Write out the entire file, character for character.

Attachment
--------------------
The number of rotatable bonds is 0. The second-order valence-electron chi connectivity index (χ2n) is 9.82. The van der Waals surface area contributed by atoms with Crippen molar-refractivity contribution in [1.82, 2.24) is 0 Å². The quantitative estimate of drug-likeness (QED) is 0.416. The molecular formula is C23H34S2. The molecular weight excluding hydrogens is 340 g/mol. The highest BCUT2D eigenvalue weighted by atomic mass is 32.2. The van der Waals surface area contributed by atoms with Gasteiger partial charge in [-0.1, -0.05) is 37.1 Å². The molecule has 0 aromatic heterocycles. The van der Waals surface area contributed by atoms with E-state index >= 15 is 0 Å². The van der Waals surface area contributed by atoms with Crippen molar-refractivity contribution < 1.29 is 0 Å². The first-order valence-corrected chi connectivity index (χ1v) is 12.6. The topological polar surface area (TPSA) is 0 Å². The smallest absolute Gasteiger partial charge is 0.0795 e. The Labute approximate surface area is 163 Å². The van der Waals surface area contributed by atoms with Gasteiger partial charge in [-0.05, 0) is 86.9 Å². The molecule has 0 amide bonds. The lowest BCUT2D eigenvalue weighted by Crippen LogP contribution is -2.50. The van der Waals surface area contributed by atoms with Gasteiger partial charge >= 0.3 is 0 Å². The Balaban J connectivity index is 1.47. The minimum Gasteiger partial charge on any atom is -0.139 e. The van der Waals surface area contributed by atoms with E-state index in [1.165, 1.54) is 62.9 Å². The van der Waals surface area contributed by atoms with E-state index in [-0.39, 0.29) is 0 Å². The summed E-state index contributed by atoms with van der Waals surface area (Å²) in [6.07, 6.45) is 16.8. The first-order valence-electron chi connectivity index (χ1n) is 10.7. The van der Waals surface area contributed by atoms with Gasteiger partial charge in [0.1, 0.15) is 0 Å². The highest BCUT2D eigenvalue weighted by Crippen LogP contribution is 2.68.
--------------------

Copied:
The number of rotatable bonds is 0. The second-order valence-electron chi connectivity index (χ2n) is 9.82. The van der Waals surface area contributed by atoms with Crippen molar-refractivity contribution in [1.82, 2.24) is 0 Å². The quantitative estimate of drug-likeness (QED) is 0.416. The molecular formula is C23H34S2. The molecular weight excluding hydrogens is 340 g/mol. The highest BCUT2D eigenvalue weighted by atomic mass is 32.2. The van der Waals surface area contributed by atoms with Gasteiger partial charge in [-0.1, -0.05) is 37.1 Å². The molecule has 0 aromatic heterocycles. The van der Waals surface area contributed by atoms with E-state index >= 15 is 0 Å². The van der Waals surface area contributed by atoms with Crippen molar-refractivity contribution < 1.29 is 0 Å². The first-order valence-corrected chi connectivity index (χ1v) is 12.6. The topological polar surface area (TPSA) is 0 Å². The smallest absolute Gasteiger partial charge is 0.0795 e. The Labute approximate surface area is 163 Å². The van der Waals surface area contributed by atoms with Gasteiger partial charge in [-0.05, 0) is 86.9 Å². The molecule has 0 amide bonds. The lowest BCUT2D eigenvalue weighted by Crippen LogP contribution is -2.50. The van der Waals surface area contributed by atoms with Gasteiger partial charge >= 0.3 is 0 Å². The Balaban J connectivity index is 1.47. The minimum Gasteiger partial charge on any atom is -0.139 e. The van der Waals surface area contributed by atoms with E-state index in [1.165, 1.54) is 62.9 Å². The van der Waals surface area contributed by atoms with E-state index in [-0.39, 0.29) is 0 Å². The summed E-state index contributed by atoms with van der Waals surface area (Å²) in [6.07, 6.45) is 16.8. The first-order valence-electron chi connectivity index (χ1n) is 10.7. The van der Waals surface area contributed by atoms with Gasteiger partial charge in [0.1, 0.15) is 0 Å². The highest BCUT2D eigenvalue weighted by Crippen LogP contribution is 2.68.